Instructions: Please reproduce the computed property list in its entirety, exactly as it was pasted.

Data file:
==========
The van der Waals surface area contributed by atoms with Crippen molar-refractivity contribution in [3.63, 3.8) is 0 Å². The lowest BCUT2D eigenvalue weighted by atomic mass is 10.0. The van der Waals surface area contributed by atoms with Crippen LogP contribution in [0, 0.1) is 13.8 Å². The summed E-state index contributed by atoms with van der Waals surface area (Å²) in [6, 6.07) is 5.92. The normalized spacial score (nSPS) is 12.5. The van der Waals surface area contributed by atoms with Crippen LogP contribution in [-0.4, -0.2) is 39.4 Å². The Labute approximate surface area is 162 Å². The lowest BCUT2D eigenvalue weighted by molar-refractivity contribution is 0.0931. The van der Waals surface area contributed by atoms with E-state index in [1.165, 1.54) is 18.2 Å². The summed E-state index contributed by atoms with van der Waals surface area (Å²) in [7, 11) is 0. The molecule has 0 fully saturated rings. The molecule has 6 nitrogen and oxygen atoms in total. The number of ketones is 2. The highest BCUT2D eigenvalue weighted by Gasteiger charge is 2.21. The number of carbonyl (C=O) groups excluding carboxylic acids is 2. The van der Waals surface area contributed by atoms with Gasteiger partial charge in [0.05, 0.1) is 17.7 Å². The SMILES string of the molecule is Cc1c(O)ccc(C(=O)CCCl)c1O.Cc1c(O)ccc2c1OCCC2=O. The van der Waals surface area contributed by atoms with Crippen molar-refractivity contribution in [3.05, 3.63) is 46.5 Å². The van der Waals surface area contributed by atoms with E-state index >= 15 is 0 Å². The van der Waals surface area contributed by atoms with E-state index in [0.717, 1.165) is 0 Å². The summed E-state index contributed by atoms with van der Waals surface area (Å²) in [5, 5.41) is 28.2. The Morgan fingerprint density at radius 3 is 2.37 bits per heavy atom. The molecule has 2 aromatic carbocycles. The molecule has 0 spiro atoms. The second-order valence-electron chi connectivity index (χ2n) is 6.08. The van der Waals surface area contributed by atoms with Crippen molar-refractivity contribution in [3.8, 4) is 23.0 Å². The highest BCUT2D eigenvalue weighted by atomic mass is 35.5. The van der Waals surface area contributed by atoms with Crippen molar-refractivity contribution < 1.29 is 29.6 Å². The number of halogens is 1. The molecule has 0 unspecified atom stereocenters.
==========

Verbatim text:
The van der Waals surface area contributed by atoms with Crippen molar-refractivity contribution in [3.63, 3.8) is 0 Å². The lowest BCUT2D eigenvalue weighted by atomic mass is 10.0. The van der Waals surface area contributed by atoms with Crippen LogP contribution in [0, 0.1) is 13.8 Å². The summed E-state index contributed by atoms with van der Waals surface area (Å²) in [6, 6.07) is 5.92. The normalized spacial score (nSPS) is 12.5. The van der Waals surface area contributed by atoms with Crippen LogP contribution in [-0.4, -0.2) is 39.4 Å². The Labute approximate surface area is 162 Å². The lowest BCUT2D eigenvalue weighted by molar-refractivity contribution is 0.0931. The van der Waals surface area contributed by atoms with E-state index in [1.165, 1.54) is 18.2 Å². The summed E-state index contributed by atoms with van der Waals surface area (Å²) in [7, 11) is 0. The molecule has 0 fully saturated rings. The molecule has 6 nitrogen and oxygen atoms in total. The number of ketones is 2. The highest BCUT2D eigenvalue weighted by Gasteiger charge is 2.21. The number of carbonyl (C=O) groups excluding carboxylic acids is 2. The van der Waals surface area contributed by atoms with Gasteiger partial charge in [0.05, 0.1) is 17.7 Å². The SMILES string of the molecule is Cc1c(O)ccc(C(=O)CCCl)c1O.Cc1c(O)ccc2c1OCCC2=O. The van der Waals surface area contributed by atoms with Crippen molar-refractivity contribution in [3.05, 3.63) is 46.5 Å². The van der Waals surface area contributed by atoms with E-state index >= 15 is 0 Å². The van der Waals surface area contributed by atoms with E-state index in [0.717, 1.165) is 0 Å². The summed E-state index contributed by atoms with van der Waals surface area (Å²) in [5, 5.41) is 28.2. The Morgan fingerprint density at radius 3 is 2.37 bits per heavy atom. The molecule has 2 aromatic carbocycles. The molecule has 0 spiro atoms. The second-order valence-electron chi connectivity index (χ2n) is 6.08. The van der Waals surface area contributed by atoms with Crippen molar-refractivity contribution in [3.8, 4) is 23.0 Å². The highest BCUT2D eigenvalue weighted by atomic mass is 35.5. The van der Waals surface area contributed by atoms with Crippen molar-refractivity contribution < 1.29 is 29.6 Å². The number of halogens is 1. The molecule has 0 unspecified atom stereocenters.